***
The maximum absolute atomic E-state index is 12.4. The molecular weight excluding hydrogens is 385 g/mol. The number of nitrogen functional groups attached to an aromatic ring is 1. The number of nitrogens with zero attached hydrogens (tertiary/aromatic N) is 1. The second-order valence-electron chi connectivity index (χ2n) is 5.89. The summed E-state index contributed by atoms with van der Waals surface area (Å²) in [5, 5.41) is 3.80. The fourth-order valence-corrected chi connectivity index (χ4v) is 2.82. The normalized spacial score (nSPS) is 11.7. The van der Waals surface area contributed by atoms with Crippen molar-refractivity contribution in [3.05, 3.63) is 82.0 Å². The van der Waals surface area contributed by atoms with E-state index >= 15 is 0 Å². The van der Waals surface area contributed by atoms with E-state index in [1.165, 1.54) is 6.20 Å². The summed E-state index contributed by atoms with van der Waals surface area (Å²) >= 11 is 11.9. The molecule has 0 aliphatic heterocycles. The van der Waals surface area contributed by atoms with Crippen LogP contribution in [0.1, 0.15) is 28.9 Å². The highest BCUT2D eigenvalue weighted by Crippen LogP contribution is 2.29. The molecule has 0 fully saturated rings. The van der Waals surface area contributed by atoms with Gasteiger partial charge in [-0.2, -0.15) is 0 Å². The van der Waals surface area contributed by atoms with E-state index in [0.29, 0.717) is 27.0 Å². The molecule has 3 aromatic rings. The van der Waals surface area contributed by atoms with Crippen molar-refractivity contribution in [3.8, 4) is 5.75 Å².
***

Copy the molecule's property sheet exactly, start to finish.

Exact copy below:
The maximum absolute atomic E-state index is 12.4. The molecular weight excluding hydrogens is 385 g/mol. The number of nitrogen functional groups attached to an aromatic ring is 1. The number of nitrogens with zero attached hydrogens (tertiary/aromatic N) is 1. The second-order valence-electron chi connectivity index (χ2n) is 5.89. The summed E-state index contributed by atoms with van der Waals surface area (Å²) in [5, 5.41) is 3.80. The fourth-order valence-corrected chi connectivity index (χ4v) is 2.82. The normalized spacial score (nSPS) is 11.7. The van der Waals surface area contributed by atoms with Crippen molar-refractivity contribution in [3.05, 3.63) is 82.0 Å². The van der Waals surface area contributed by atoms with E-state index >= 15 is 0 Å². The van der Waals surface area contributed by atoms with E-state index in [1.165, 1.54) is 6.20 Å². The summed E-state index contributed by atoms with van der Waals surface area (Å²) >= 11 is 11.9. The molecule has 0 aliphatic heterocycles. The van der Waals surface area contributed by atoms with Crippen LogP contribution in [0.1, 0.15) is 28.9 Å². The highest BCUT2D eigenvalue weighted by Crippen LogP contribution is 2.29. The molecule has 0 fully saturated rings. The van der Waals surface area contributed by atoms with Gasteiger partial charge in [-0.2, -0.15) is 0 Å². The van der Waals surface area contributed by atoms with E-state index in [0.29, 0.717) is 27.0 Å². The molecule has 3 aromatic rings. The van der Waals surface area contributed by atoms with Crippen molar-refractivity contribution in [3.8, 4) is 5.75 Å².